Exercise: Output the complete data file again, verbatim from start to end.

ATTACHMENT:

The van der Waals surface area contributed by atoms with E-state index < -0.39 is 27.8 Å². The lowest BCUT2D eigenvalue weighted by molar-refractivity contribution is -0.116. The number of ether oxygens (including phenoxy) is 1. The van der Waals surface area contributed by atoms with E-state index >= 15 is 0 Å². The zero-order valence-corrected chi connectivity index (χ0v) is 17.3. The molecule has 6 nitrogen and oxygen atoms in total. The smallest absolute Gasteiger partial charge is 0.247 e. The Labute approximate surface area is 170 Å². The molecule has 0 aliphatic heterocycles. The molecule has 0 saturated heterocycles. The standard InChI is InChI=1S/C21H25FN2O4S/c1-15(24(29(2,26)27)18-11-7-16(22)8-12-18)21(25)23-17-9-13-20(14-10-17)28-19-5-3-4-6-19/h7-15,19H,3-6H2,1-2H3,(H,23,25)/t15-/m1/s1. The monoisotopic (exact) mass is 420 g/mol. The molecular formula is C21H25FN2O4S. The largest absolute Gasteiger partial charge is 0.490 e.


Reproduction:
The van der Waals surface area contributed by atoms with E-state index < -0.39 is 27.8 Å². The lowest BCUT2D eigenvalue weighted by molar-refractivity contribution is -0.116. The number of ether oxygens (including phenoxy) is 1. The van der Waals surface area contributed by atoms with E-state index >= 15 is 0 Å². The zero-order valence-corrected chi connectivity index (χ0v) is 17.3. The molecule has 6 nitrogen and oxygen atoms in total. The smallest absolute Gasteiger partial charge is 0.247 e. The Labute approximate surface area is 170 Å². The molecule has 0 aliphatic heterocycles. The molecule has 0 saturated heterocycles. The standard InChI is InChI=1S/C21H25FN2O4S/c1-15(24(29(2,26)27)18-11-7-16(22)8-12-18)21(25)23-17-9-13-20(14-10-17)28-19-5-3-4-6-19/h7-15,19H,3-6H2,1-2H3,(H,23,25)/t15-/m1/s1. The monoisotopic (exact) mass is 420 g/mol. The molecular formula is C21H25FN2O4S. The largest absolute Gasteiger partial charge is 0.490 e.